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Imperial Electronic Edge Finder

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Brian H07/03/2020 14:46:18
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1960 forum posts
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I quite fancy one of these but as my mill and lathe are Imperial, I would like an edge finder to also be imperial. I cannot find any on the usual sites. Any ideas?

Brian

Martin Connelly07/03/2020 15:05:19
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1608 forum posts
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Do you have deep pockets? Edge finder

Martin C

Brian H07/03/2020 15:14:02
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1960 forum posts
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Thanks Martin; they're not that deep.

Brian

not done it yet07/03/2020 15:18:20
5378 forum posts
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deleted

Edited By not done it yet on 07/03/2020 15:19:51

Nick Hughes07/03/2020 15:44:17
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Linear Tools

DC31k07/03/2020 15:46:44
347 forum posts
1 photos

Look on Zoro for:

4200-520 Linear Electronic Edge Finder

Zoro also have imperial shank manual ones, but not details on tip diameter (and overall length is given in metric!).

For example:

https://www.zoro.co.uk/shop/hand-tools/centre-finders/double-edge-finder-0-500inch-body/p/ZT1002024X

[Edited to say that Zoro's offering is the same as Linear (Chronos) but twice the price!]

Edited By DC31k on 07/03/2020 15:49:32

Bandersnatch07/03/2020 16:35:28
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I have one (actually 2) of these which are not an arm and/or leg in price. Similar items ought to be available in the UK.

I have to say though that I'm not really enamoured of this type. I find them a bit unforgiving since there is no compliance in the tip and if (when?) you accidentally run it in hard, the accuracy becomes questionable from that point.

I much prefer the displaceable ball ended type. I got mine from China (eBay) and it seems suitably accurate. I doubt that you'd get an Imperial one there though. I too work in inches but I have a note of the ball radius converted to inches and it doesn't bother me. It's just not a whole number that's all .... does mean you need a calculator handy though.

martin perman07/03/2020 17:13:51
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1922 forum posts
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Gentlemen,

How do these probes work, does the small dia pin/ball move when it touches the job or is it just a circuit thats created to switch on a light.

Martin P

Michael Gilligan07/03/2020 18:01:51
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17018 forum posts
756 photos
Posted by Nick Hughes on 07/03/2020 15:44:17:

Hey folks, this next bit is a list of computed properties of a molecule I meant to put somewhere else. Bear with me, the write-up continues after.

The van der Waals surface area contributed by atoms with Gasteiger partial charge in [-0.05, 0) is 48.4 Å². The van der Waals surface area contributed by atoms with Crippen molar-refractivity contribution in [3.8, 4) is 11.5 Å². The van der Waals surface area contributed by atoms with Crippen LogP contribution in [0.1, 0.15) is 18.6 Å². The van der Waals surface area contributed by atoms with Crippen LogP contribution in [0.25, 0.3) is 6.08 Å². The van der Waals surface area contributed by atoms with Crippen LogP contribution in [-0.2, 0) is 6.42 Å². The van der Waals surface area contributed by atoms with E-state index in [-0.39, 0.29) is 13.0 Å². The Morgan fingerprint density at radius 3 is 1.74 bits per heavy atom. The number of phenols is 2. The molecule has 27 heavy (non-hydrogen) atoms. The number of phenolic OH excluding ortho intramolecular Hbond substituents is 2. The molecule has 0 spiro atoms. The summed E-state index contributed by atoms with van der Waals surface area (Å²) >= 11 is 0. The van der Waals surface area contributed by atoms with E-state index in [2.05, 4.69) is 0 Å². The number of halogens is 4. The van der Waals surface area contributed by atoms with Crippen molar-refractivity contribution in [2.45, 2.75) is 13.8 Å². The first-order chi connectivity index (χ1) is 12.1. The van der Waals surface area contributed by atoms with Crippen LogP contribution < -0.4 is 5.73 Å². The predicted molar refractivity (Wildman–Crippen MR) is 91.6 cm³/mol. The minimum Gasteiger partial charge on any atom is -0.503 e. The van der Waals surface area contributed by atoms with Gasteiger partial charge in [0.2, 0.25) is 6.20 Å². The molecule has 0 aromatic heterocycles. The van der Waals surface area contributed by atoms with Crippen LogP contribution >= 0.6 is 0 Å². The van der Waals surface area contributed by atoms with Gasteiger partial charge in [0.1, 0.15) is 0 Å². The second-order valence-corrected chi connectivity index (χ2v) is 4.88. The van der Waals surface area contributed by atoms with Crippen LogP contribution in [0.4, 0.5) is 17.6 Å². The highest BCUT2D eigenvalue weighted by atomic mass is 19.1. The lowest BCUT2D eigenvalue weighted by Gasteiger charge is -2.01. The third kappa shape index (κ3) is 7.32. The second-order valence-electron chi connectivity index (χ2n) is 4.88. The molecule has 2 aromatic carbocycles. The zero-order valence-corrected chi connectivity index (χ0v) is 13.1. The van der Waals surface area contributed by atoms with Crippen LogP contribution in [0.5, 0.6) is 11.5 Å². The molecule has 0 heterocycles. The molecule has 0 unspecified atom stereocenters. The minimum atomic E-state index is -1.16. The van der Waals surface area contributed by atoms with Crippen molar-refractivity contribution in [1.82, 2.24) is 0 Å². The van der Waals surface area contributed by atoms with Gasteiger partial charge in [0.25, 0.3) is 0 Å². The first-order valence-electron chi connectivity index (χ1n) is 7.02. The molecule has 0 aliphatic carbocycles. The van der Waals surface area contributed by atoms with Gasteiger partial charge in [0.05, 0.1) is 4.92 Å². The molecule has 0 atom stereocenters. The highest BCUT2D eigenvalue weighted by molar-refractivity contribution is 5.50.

Linear Tools

.

Interesting to compare the specs, and prices, of the two items shown on that page dont know

MichaelG.

Martin Connelly07/03/2020 18:17:03
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1608 forum posts
176 photos

Martin P, the giveaway in the Linear tools offerings specs is that they work on electrically conductive material. No good with plastics or wood and no good if you do not have continuity between the spindle and machine bed (or a suitable cable to ensure this).

Martin C

Forgot painted surfaces also stop them from working. 

Edited By Martin Connelly on 07/03/2020 18:20:40

Roger Vane07/03/2020 18:21:55
100 forum posts
18 photos

Brian

I had an imperial edge finder with a fixed probe and which used a 12-volt battery and filament bulb. As happens with these things, a heavy over-run led to concerns about accuracy. I then searched the market for an edge finder with a ball-end which could be displaced and then return to position in the case of an over-run. They were certainly available at the time, but with body diameters of either 20mm or 32mm they were far too large for my use.

So, I started to develop my own with a ball ended probe, initially using a 12-volt battery and a filament bulb. Although it worked, I soon became frustrated with the poor response and short battery life.

The next stage was to move to using an LED with a flat cell battery, and I’ve found it very responsive in use with good repeatability.

The design has a 1/2” diameter body and a 1/4” diameter ball, although the ball diameter can be changed within reason if you can find a ball of the correct diameter.

I have written it up as an article, complete with detailed drawings and Neil has it in the queue for publication in MEW, so if you can afford to wait for a while then making your own could be an option.

Martin

The edge finder works by completing an electrical circuit when the probe touches the workpiece. That circuit goes from the probe, through the workpiece and machine back to the probe, and as long as everything in the circuit is electrically conductive then the edge finder lights up.

Bandersnatch07/03/2020 18:29:26
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1719 forum posts
60 photos
Posted by Martin Connelly on 07/03/2020 18:17:03: